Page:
Effect of Temperature on Colostrometer Readings for Estimation of Immunoglobulin Concentration in Bovine Colostrum

G. D. Mechor, Y. T. Gröhn, Robert John Vansaun

Research output: Contribution to journalArticle

29 Citations (Scopus)

Abstract

Effect of temperature on colostrometer readings for estimation of immunoglobulin concentration in bovine colostrum was investigated. Twenty-five colostrum samples were collected within 24 h postpartum from Holstein cows. Immunoglobulin concentration of colostrum was measured using a colostrometer through 5°C increments from 0 to 40°C. Two technicians measured independently a total of 225 samples. The agreement between technicians’ readings was high (r = .98); thus, readings were averaged and used in regression analysis. A final regression model explained 92.5% of the total variation: corrected reading at 20°C = uncorrected reading − 13.2 + .8 × temperature (°C). The regression equation was used to develop a conversion chart for practical field use.

Original languageEnglish (US)
Pages (from-to)3940-3943
Number of pages4
JournalJournal of dairy science
Volume74
Issue number11
DOIs
StatePublished - Jan 1 1991

Fingerprint

cow colostrum
Colostrum
immunoglobulins
Immunoglobulins
Reading
Temperature
technicians
temperature
colostrum
Postpartum Period
regression analysis
Holstein
Regression Analysis
cows
sampling

All Science Journal Classification (ASJC) codes

  • Food Science
  • Animal Science and Zoology
  • Genetics

Cite this

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title = "Effect of Temperature on Colostrometer Readings for Estimation of Immunoglobulin Concentration in Bovine Colostrum",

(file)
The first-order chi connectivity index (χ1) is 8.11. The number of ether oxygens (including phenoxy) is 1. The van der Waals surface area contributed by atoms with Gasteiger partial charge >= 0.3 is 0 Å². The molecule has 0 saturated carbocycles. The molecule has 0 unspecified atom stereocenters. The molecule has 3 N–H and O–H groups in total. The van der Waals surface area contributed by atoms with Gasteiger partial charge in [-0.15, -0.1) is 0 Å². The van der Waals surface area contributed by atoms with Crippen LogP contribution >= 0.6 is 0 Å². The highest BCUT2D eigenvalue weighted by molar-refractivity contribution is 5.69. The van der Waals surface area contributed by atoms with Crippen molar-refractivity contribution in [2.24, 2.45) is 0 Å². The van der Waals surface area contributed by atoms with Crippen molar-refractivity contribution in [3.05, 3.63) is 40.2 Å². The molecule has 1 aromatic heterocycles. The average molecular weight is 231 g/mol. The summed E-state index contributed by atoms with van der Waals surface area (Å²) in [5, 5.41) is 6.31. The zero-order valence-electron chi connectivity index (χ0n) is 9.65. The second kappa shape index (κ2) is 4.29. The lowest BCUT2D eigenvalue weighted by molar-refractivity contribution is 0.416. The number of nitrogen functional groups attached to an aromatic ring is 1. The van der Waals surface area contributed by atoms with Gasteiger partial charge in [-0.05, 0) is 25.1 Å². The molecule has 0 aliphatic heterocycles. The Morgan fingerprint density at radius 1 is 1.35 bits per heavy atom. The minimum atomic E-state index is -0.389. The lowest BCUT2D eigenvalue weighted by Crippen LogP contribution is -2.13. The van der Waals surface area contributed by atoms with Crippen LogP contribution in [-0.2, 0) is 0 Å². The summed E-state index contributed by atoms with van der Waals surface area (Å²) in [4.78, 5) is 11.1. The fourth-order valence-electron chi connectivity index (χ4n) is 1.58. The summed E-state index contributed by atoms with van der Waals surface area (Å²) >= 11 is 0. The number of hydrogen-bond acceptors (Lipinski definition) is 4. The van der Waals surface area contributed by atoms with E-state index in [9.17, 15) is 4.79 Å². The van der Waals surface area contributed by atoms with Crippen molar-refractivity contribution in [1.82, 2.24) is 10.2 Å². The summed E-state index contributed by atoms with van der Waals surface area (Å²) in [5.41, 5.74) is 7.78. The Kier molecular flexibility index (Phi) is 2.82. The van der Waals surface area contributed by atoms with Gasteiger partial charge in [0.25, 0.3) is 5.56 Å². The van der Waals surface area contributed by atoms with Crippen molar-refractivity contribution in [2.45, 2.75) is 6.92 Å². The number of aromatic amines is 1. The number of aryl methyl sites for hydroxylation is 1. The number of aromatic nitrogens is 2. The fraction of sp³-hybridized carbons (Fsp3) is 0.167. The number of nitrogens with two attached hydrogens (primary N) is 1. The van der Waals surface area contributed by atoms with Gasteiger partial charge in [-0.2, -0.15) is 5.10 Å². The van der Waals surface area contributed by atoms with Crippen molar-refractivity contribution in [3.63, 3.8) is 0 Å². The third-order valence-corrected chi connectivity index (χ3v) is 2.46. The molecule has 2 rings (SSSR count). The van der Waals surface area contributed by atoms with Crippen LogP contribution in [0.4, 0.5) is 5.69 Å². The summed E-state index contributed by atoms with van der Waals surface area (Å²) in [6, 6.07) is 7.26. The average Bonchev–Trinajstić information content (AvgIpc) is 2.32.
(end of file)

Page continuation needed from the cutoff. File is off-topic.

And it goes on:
abstract = "Effect of temperature on colostrometer readings for estimation of immunoglobulin concentration in bovine colostrum was investigated. Twenty-five colostrum samples were collected within 24 h postpartum from Holstein cows. Immunoglobulin concentration of colostrum was measured using a colostrometer through 5°C increments from 0 to 40°C. Two technicians measured independently a total of 225 samples. The agreement between technicians’ readings was high (r = .98); thus, readings were averaged and used in regression analysis. A final regression model explained 92.5{\%} of the total variation: corrected reading at 20°C = uncorrected reading − 13.2 + .8 × temperature (°C). The regression equation was used to develop a conversion chart for practical field use.",
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Effect of Temperature on Colostrometer Readings for Estimation of Immunoglobulin Concentration in Bovine Colostrum. / Mechor, G. D.; Gröhn, Y. T.; Vansaun, Robert John.

In: Journal of dairy science, Vol. 74, No. 11, 01.01.1991, p. 3940-3943.

Research output: Contribution to journalArticle

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T1 - Effect of Temperature on Colostrometer Readings for Estimation of Immunoglobulin Concentration in Bovine Colostrum

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